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Respect Yourself – Stax Records & The Soul Explosion (Book Review)

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In the publisher’s promotional material for Robert Gordon’s Respect Yourself it says…” The story of Stax Records unfolds like a Greek tragedy. A white brother and sister build a record company that becomes a monument to racial harmony in 1960’s segregated south Memphis. Their success is startling, and Stax soon defines an international sound. Then, after losses both business and personal, the siblings part, and the brother allies with a visionary African-American partner. Under integrated leadership, Stax explodes as a national player until, Icarus-like, they fall from great heights to a tragic demise. Everything is lost, and the sanctuary that flourished is ripped from the ground. A generation later, Stax is rebuilt brick by brick to once again bring music and opportunity to the people of Memphis.”

After that the story gets even more complex and convoluted, but in Gordon’s book he never misses a trick, a story, a story behind a song and what’s best of all he makes the characters come alive; he proves that while you need great music to build a great record label you also need the characters who can make things happen when the odds are stacked against them.

Gordon’s book is meticulously researched and it follows the careers of the artists that found their voices through Stax – from Rufus Thomas, Otis Redding and Carla Thomas to Booker T & the MGs, The Bar-Kays, Isaac Hayes, The Staples Singers, Johnnie Taylor and Albert King. It’s full of the intricacies that music geeks love – chart placing’s, recording dates and other points of detail, but under Gordon, unlike in so many books of this kind, the minutiae doesn’t get in the way of the story.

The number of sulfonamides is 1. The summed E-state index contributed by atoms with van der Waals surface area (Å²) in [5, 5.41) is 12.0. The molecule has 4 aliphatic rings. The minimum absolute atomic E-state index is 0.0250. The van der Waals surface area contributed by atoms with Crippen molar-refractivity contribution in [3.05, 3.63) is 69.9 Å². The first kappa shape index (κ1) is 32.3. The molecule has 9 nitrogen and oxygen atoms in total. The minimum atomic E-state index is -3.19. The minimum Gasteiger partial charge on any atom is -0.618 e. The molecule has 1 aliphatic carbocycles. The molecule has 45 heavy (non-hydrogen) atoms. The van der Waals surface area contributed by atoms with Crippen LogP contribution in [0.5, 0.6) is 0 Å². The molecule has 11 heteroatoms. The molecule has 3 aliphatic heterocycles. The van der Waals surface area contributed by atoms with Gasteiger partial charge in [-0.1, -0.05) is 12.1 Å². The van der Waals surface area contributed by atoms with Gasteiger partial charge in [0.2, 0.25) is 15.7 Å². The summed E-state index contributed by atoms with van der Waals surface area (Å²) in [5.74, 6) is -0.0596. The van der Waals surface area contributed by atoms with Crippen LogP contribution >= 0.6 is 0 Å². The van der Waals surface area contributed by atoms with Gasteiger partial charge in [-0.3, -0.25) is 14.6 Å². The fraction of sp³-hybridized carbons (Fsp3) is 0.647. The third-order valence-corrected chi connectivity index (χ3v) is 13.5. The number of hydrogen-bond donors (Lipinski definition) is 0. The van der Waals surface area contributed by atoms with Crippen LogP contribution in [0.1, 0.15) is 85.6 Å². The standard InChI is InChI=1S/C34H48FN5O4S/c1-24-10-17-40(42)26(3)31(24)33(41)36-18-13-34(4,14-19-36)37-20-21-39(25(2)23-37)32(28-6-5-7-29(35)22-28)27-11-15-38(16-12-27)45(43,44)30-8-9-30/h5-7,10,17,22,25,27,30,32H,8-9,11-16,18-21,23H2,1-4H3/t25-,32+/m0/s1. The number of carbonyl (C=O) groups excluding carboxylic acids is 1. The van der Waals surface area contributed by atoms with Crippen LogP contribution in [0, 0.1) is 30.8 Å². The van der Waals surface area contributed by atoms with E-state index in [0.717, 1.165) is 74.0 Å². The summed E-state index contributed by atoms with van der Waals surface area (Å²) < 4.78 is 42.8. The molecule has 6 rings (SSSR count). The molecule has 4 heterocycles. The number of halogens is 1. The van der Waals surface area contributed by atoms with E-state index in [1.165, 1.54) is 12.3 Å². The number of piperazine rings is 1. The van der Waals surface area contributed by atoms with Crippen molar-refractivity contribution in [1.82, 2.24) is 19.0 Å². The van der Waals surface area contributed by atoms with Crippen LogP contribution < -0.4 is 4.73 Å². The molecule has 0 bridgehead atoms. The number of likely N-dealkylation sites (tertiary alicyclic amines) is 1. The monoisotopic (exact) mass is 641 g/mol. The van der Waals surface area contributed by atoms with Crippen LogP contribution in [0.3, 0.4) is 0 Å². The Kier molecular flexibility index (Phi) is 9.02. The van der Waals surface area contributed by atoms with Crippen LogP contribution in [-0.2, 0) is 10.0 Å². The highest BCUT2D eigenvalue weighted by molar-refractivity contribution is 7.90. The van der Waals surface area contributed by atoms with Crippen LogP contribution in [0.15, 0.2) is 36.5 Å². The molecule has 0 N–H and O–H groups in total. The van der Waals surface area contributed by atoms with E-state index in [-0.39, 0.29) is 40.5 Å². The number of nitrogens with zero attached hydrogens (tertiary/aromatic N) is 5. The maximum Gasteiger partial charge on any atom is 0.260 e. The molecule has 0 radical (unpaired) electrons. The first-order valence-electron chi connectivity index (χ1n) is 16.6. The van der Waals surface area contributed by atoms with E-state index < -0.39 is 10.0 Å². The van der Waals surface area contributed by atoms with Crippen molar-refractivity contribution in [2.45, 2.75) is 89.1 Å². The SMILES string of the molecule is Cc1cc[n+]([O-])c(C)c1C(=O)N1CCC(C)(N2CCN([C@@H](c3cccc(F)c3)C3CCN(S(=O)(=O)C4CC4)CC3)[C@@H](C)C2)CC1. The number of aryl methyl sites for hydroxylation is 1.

It’s the kind of book that makes you want to go and listen to the music all over again, and to be honest that is the only reason to write about music. It’s to reacquaint people with forgotten tunes, introduce people to new tunes and to make the music really mean something.

Miss this book at your peril, you will come away from reading a Stax fan, even if you weren’t when you began the book. You will also come away a whole lot wiser about the issues facing the South in the era of Martin Luther King and Civil rights. You will also find yourself marvelling at how something so good could go so bad, while never stopping making magical music.

If you feel so inspired after reading this book, that you can buy from Amazon, then check these wonderful Stax box sets…

The Complete Stax/Volt Soul Singles: 1972-1975 Volume 3 available to buy in our luxury audio store

The Complete Stax/Volt Soul Singles: 1968-1971 Volume 2
Amazon and iTunes
The Complete Stax/Volt Soul Singles: 1972-1975 Volume 3
Amazon and iTunes

2 Comments

2 Comments

  1. W orwell

    March 22, 2015 at 12:19 am

    excellant book, I couldn’t put it down! Booked a trip to Memphis reading it 🙂

  2. Jrmitchell

    September 4, 2016 at 4:18 pm

    Why is their never say mention on your date of The Ronettes?

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